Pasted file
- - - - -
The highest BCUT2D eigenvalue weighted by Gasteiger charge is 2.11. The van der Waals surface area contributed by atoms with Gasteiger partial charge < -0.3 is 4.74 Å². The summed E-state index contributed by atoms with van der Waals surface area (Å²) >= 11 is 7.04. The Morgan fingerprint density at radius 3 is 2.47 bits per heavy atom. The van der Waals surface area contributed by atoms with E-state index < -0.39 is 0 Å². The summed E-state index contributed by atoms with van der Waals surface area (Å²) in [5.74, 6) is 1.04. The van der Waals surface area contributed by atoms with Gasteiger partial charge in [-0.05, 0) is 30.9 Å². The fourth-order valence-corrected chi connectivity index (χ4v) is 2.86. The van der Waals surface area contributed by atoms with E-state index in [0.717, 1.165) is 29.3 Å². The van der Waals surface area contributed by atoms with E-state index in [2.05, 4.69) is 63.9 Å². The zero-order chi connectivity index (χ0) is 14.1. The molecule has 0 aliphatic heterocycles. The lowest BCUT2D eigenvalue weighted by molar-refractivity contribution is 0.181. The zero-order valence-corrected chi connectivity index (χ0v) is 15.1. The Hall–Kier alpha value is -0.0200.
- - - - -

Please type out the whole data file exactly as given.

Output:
The highest BCUT2D eigenvalue weighted by Gasteiger charge is 2.11. The van der Waals surface area contributed by atoms with Gasteiger partial charge < -0.3 is 4.74 Å². The summed E-state index contributed by atoms with van der Waals surface area (Å²) >= 11 is 7.04. The Morgan fingerprint density at radius 3 is 2.47 bits per heavy atom. The van der Waals surface area contributed by atoms with E-state index < -0.39 is 0 Å². The summed E-state index contributed by atoms with van der Waals surface area (Å²) in [5.74, 6) is 1.04. The van der Waals surface area contributed by atoms with Gasteiger partial charge in [-0.05, 0) is 30.9 Å². The fourth-order valence-corrected chi connectivity index (χ4v) is 2.86. The van der Waals surface area contributed by atoms with E-state index in [0.717, 1.165) is 29.3 Å². The van der Waals surface area contributed by atoms with E-state index in [2.05, 4.69) is 63.9 Å². The zero-order chi connectivity index (χ0) is 14.1. The molecule has 0 aliphatic heterocycles. The lowest BCUT2D eigenvalue weighted by molar-refractivity contribution is 0.181. The zero-order valence-corrected chi connectivity index (χ0v) is 15.1. The Hall–Kier alpha value is -0.0200.